The consumer base for green retailers that value sustainability is growing — but more businesses need to get on board as a new study has found unexpected side effects of the high demand cheap goods the for U.S. from China is resulting in environmental and health problems, reports Reuters.

“Between 17 and 36 percent of various air pollutants in China in 2006 were related to the production of goods for export, according to the report, and a fifth of that specifically tied to U.S.-China trade,” says Reuters, referring to the report published by the U.S. National Academy of Sciences, a non-profit society of scholars.

While folks understand the general idea that creating a system that sources, manufactures, produces and operates locally is a good thing — they may not be aware of just how much these choices benefit the environment.

“We’ve outsourced our manufacturing and much of our pollution, but some of it is blowing back across the Pacific to haunt us,” co-author Steve Davis said in the report.

This new report is showing the pollution in China generated by U.S. manufacturing is of the black carbon variety — which not only contributes to climate change but also is actually linked to cancer, heart and lung diseases and emphysema. The report is suggesting, through important findings, that maybe trade issues should be more thoughtfully considered in efforts to reduce pollution.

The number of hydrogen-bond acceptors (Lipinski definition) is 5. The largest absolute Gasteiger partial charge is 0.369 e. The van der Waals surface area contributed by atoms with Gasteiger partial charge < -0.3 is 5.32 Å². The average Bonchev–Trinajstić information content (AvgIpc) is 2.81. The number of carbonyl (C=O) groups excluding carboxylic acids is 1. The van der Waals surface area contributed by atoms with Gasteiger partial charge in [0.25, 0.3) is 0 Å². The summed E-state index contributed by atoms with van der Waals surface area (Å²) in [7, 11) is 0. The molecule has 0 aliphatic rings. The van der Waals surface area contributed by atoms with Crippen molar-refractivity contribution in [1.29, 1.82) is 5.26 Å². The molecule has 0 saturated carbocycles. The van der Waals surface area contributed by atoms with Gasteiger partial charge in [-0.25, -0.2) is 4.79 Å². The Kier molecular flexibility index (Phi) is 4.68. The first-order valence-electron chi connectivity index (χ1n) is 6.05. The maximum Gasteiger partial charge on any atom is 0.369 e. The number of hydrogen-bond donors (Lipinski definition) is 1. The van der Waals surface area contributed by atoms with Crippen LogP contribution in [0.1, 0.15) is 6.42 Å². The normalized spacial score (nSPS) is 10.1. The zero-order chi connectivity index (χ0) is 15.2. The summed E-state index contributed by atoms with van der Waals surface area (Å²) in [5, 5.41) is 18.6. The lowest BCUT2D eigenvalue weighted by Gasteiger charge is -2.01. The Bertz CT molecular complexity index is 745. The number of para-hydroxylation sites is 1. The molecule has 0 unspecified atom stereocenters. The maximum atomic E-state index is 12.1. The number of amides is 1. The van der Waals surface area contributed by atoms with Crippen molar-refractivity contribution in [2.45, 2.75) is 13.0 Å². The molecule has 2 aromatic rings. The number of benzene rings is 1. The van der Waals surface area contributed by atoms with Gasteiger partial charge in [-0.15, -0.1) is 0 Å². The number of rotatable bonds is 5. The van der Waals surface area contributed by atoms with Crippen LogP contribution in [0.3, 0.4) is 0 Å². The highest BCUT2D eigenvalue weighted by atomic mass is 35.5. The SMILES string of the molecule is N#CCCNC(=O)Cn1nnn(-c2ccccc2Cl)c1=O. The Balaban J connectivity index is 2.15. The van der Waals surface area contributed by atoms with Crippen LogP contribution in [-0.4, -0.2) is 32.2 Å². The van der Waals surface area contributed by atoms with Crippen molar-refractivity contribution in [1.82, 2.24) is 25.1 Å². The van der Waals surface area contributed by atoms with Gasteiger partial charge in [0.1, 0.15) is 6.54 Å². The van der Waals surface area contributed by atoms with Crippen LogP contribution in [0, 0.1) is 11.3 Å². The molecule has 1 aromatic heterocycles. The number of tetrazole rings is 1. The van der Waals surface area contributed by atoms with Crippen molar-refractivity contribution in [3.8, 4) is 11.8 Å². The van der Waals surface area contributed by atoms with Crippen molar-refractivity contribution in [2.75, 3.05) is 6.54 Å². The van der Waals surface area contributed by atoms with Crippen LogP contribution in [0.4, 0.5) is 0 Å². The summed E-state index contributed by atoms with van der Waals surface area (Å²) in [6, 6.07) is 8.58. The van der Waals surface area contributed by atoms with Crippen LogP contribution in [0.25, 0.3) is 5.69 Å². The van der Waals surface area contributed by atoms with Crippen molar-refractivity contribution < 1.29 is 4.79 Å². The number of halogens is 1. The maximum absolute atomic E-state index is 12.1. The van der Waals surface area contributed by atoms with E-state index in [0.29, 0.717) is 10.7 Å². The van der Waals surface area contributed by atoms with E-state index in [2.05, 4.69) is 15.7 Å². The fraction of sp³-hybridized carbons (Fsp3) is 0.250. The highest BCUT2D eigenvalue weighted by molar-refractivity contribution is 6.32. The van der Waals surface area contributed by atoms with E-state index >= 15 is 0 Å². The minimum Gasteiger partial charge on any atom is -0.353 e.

Sustainable business practices are starting to be taken seriously but shifting gears and getting more folks on board could really speed up the movement benefiting business, the environment and in some cases, people’s health.

Canada is making an effort in sustainability

With Macleans celebrating socially responsible companies, consumers and retailers alike are being ushered in a greener direction.  In Maclean’s Top 50 Socially Responsible Companies 2013, they highlight the efforts made by retailers like Best Buy Co. Inc. and explain how this company has employees distributing ‘sustainability scorecards’ to stores.

“The scorecard tracks employees’ impact in community relations, consumer-electronics recycling and retail-energy performance,” reports Macleans.

Big retailers such as Canadian Tire, Mountain Equipment Co-Op, Lush Cosmetics, Loblaws and Lululemon get it.

As a resource, here’s a Canadian perspective on Green Supply Chain Management: Retail Chains and Consumer Product Goods, for more information.

At BizEnergy, we do our best to celebrate the green efforts from folks in the retail, food service, accommodations and small industrial business sectors. We have rebates and incentives for those who get their energy efficiency on.



Image credit: Anton Albert